Focusing And The Philosophy Of The Implicit

Take a look at these situations. There are times that you feel blocked, like writer’s block but with other activities, you have to do in your life. You have recent achievements that people commend you for, but you feel unworthy or fake somehow. You react mainly to everything, overreacting to even the smallest of things. You feel overwhelmed by all the decisions you have to make lately, feeling like everything has been happening so fast.


If you’ve experienced any of these, you may feel as if you’re not entirely in control of yourself. Wanting to rid yourself of it, you try to seek help, but you don’t know where to start. Some people may suggest therapy, but you don’t know what kind of therapy to explore. Let me introduce you to Focusing.


What is Focusing?


Focusing is a client-centered form of therapy developed in the 1950s – 1980s by Dr. Eugene T. Gendlin. It’s similar to “focusing” that most people are familiar with, meaning to pay close attention to something. Focusing as a process is similar, except you look within yourself.


This form of therapy gives you better access to knowledge within yourself — an inner compass. It’s similar to how BBC’s Sherlock Holmes goes to his “Mind Palace” when he solves a crime. It’s drawing from a source within you to help you seize control of your life once again.


What Does Focusing Do?

Having a wide range of uses, people will find that Focusing can be used in many situations. One method is to remove any blockages to action. For example, if you’ve been putting off cleaning your room because of some reason you can’t explain, Focusing will help rid you of feeling the need to delay the task. It’ll free you from any feelings of being held back somehow.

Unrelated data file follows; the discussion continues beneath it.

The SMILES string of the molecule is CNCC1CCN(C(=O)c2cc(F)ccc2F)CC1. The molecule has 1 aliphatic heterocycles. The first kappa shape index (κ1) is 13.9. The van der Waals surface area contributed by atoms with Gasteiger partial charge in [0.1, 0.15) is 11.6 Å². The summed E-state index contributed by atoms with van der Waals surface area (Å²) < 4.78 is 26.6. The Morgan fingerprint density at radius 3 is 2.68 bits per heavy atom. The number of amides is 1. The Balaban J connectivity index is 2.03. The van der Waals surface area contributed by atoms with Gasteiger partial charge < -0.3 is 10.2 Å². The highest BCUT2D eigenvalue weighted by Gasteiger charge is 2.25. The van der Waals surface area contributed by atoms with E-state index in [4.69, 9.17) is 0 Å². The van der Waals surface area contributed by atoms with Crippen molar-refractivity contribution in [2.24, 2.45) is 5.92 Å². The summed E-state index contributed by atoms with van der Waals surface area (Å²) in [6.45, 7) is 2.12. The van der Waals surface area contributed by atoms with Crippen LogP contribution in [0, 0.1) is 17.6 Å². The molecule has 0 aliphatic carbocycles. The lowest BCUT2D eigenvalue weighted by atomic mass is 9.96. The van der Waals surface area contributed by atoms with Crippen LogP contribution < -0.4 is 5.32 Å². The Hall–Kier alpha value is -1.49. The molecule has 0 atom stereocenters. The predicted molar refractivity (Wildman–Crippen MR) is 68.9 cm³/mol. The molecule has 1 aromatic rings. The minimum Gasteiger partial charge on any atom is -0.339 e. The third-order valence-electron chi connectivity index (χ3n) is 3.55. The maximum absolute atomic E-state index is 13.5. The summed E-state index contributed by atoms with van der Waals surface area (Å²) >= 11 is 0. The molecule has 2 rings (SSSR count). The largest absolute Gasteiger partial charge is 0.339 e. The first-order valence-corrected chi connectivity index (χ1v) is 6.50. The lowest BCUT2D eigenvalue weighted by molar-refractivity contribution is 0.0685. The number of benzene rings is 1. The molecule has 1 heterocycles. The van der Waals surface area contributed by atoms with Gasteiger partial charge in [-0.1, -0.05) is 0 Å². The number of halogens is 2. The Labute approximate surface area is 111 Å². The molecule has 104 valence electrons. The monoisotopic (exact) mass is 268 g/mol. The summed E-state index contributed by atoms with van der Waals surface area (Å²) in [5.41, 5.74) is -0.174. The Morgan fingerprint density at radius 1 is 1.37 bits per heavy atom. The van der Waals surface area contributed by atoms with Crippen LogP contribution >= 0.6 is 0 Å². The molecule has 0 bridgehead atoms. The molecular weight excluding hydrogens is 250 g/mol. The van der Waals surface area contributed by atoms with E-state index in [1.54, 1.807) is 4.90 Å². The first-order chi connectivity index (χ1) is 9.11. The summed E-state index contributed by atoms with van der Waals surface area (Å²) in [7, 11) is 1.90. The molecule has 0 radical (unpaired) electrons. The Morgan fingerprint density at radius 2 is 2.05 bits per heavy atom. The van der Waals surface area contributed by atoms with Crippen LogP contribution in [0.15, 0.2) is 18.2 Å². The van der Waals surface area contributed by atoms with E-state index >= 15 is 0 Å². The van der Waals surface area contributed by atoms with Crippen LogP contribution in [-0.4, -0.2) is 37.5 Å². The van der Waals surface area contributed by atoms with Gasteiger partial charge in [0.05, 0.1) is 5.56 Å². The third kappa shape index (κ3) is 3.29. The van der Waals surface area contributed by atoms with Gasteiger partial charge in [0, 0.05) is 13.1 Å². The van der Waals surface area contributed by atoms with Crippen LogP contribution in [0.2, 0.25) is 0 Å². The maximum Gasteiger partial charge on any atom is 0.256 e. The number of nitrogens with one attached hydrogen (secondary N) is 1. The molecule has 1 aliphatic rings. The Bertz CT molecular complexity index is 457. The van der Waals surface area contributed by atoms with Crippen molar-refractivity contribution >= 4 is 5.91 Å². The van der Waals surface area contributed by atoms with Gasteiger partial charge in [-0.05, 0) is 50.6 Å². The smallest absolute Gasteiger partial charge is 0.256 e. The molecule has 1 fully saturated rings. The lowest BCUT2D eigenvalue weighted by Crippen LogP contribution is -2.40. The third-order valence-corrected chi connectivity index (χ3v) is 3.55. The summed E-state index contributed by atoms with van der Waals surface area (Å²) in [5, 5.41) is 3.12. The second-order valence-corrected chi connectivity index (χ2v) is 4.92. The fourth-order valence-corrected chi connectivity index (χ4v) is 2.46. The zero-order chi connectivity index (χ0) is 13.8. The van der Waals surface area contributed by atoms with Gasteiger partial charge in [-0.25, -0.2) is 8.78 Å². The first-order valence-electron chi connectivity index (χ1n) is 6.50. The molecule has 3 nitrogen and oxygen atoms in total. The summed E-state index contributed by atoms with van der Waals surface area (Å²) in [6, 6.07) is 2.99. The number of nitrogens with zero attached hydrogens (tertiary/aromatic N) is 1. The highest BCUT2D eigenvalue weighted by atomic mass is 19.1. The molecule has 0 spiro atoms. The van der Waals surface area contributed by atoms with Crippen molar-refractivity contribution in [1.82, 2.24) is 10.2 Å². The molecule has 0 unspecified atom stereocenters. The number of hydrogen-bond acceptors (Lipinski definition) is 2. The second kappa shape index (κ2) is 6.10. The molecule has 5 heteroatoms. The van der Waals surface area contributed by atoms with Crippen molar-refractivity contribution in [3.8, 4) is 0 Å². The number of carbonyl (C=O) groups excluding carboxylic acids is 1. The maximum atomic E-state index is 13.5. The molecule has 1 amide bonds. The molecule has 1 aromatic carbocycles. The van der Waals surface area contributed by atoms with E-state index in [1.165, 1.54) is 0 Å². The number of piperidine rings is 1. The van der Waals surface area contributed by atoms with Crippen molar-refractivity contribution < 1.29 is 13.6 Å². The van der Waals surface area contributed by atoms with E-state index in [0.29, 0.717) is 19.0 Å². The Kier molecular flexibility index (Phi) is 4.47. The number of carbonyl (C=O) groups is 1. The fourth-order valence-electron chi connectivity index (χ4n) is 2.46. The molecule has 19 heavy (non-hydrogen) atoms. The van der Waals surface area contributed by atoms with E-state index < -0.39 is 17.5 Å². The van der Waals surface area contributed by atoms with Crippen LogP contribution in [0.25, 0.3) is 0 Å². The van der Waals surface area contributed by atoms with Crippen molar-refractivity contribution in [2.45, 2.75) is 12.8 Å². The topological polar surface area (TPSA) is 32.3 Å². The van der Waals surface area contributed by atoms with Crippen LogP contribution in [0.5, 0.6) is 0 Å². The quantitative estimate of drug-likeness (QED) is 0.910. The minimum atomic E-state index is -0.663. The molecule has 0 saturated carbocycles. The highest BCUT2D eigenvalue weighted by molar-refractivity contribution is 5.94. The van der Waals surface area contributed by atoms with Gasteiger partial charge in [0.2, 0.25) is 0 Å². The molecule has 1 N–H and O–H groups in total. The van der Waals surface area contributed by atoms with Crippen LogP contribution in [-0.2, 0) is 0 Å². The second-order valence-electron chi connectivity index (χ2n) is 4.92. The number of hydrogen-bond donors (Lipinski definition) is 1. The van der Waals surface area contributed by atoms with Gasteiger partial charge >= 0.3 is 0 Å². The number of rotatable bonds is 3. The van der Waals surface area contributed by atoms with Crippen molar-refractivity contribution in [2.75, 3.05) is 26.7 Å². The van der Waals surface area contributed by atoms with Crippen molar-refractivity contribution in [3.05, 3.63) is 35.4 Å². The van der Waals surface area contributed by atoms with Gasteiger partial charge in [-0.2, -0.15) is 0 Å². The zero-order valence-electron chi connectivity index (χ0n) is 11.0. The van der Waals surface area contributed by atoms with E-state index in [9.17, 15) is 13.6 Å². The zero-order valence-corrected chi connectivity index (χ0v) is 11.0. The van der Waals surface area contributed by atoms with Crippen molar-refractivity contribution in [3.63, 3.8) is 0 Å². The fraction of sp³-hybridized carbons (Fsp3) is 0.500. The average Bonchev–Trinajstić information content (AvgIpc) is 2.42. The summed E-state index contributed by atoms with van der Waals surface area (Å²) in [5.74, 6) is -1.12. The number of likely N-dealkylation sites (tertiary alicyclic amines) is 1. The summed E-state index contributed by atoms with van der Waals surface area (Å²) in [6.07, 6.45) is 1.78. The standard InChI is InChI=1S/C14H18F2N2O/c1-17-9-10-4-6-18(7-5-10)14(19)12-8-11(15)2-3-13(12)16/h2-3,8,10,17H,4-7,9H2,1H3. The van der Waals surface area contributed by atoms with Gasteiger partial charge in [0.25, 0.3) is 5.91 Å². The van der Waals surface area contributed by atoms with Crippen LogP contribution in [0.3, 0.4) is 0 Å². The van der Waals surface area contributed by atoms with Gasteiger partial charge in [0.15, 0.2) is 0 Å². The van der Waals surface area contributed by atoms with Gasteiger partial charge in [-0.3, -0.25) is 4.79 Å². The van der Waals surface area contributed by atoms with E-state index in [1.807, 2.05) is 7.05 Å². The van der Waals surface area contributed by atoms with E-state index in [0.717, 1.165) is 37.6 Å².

At the same time, focusing can also help with making decisions. From the simplest of choices such as what to wear today, to large life decisions such as concluding to move into a different state, Focusing can help. By drawing from your inner source of knowledge, you’ll be able to know what it is precisely you want in life.


Additionally, for those feeling insecure, you’ll also find progress with Focusing. As it is some form of therapy, you’ll see that Focusing helps build your self-confidence and self-worth. A greater understanding of your emotions and feelings will also be created.


Moreover, artists and other creatives will also find the process useful. Focusing lets you look at yourself for inspiration. It’ll keep you creative and productive. You’ll be able to develop better talent by believing in yourself and being connected to better energy.


What is the Philosophy of the Implicit?


Something you will often hear when learning Focusing will be the “Philosophy of the Implicit.” This is the groundwork from which Focusing was built on. It was likewise developed by Dr. Gendlin.


The Philosophy of the Implicit is a school of thought that connects spirituality with science. Primarily, it talks about how we seem to come to know and do things, without even realizing it. For example, we know how to walk and drive, but if we were to ask to explain the process in words, it would be difficult. The philosophy looks at how we can do some complicated actions without having to think about it. With Focusing, we draw from that source of “knowing.”